Conversations With an Empty Chair, #365StrongStories 53

imageOne Friday, my Mom and I spent the day in the kitchen talking about a revolution.  Well, we were whispering about the stuff that eventually leads to revolution. We were talking about the state of the world and daring to examine our fears and entertain all the “what ifs?” What happens when we all find out that Al Gore has been right about the climate?  What happens when people really start to run out of water? How many links in the chain have to break before our global network of food distribution is disrupted? In what part of the psyche and the spirit should stories like Cormac McCarthy’s The Road reside?

It has been six years since my mother and I had the luxury of marinating on our 3 a.m. worries together. We lavished so much attention on hypothetical global crises and never spared a thought for the private tragedies that could be so much harder to bear.

We had no idea then that mom had a few hundred thousand minutes left to live. She’d be dead of a sudden heart attack by mid-summer and she’d never know if any our great big global fears would change our comfortable American lives.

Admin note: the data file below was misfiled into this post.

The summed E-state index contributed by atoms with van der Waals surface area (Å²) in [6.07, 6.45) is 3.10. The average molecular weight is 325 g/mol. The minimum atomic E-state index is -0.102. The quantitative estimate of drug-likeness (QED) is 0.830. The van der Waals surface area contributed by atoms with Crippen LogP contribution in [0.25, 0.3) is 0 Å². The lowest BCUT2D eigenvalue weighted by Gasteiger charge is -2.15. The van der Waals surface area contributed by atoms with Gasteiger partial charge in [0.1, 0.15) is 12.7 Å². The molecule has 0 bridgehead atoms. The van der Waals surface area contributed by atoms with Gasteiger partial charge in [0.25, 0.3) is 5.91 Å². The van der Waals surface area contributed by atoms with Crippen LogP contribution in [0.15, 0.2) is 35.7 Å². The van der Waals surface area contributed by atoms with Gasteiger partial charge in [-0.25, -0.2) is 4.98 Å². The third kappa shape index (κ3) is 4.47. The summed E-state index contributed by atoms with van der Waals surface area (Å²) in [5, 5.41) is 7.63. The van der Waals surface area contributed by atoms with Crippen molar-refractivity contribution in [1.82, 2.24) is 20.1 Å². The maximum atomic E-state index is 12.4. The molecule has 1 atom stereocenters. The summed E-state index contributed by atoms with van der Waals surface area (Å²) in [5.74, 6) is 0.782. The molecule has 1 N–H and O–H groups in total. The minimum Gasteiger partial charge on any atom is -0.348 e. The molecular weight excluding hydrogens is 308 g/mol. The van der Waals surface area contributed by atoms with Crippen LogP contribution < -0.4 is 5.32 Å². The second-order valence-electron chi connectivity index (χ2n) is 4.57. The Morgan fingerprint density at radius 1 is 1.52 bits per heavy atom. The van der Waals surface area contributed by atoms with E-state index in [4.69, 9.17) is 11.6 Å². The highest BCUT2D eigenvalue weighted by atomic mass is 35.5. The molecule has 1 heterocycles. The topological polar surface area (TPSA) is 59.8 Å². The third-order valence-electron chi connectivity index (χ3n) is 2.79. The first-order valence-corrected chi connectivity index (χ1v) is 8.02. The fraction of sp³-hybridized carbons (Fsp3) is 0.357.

Now that I sit alone at the same kitchen in 2016, I don’t have any clarity more clarity about the fate of western civilization. I’m not even sure have any more perspective on the unbearably brief and precious nature of an individual life. I still wish away time as I long for spring and pray that the tougher phases of childhood will pass quickly.

But then I dive deep into this line from Natalie Goldberg: “Give everything while you can.”

I think it’s easy to misread this as “do more!” After all, we live in a “lean in” and “manifest 6 figures in 30 days” kind of world. But I guess I have learned enough about mortality and personal tragedy to reframe these words into those that heal rather than strain.

That winter day in 2010, my mother and I didn’t leave the kitchen. We didn’t solve a single problem or even take the dog for a walk. We snuggled my new baby girl and we loved one another and we dared to be vulnerable and speak our truths. Though I cry as I type these words, it’s just because I am overcome with gratitude for knowing that on that particular day, we gave each other everything while we could.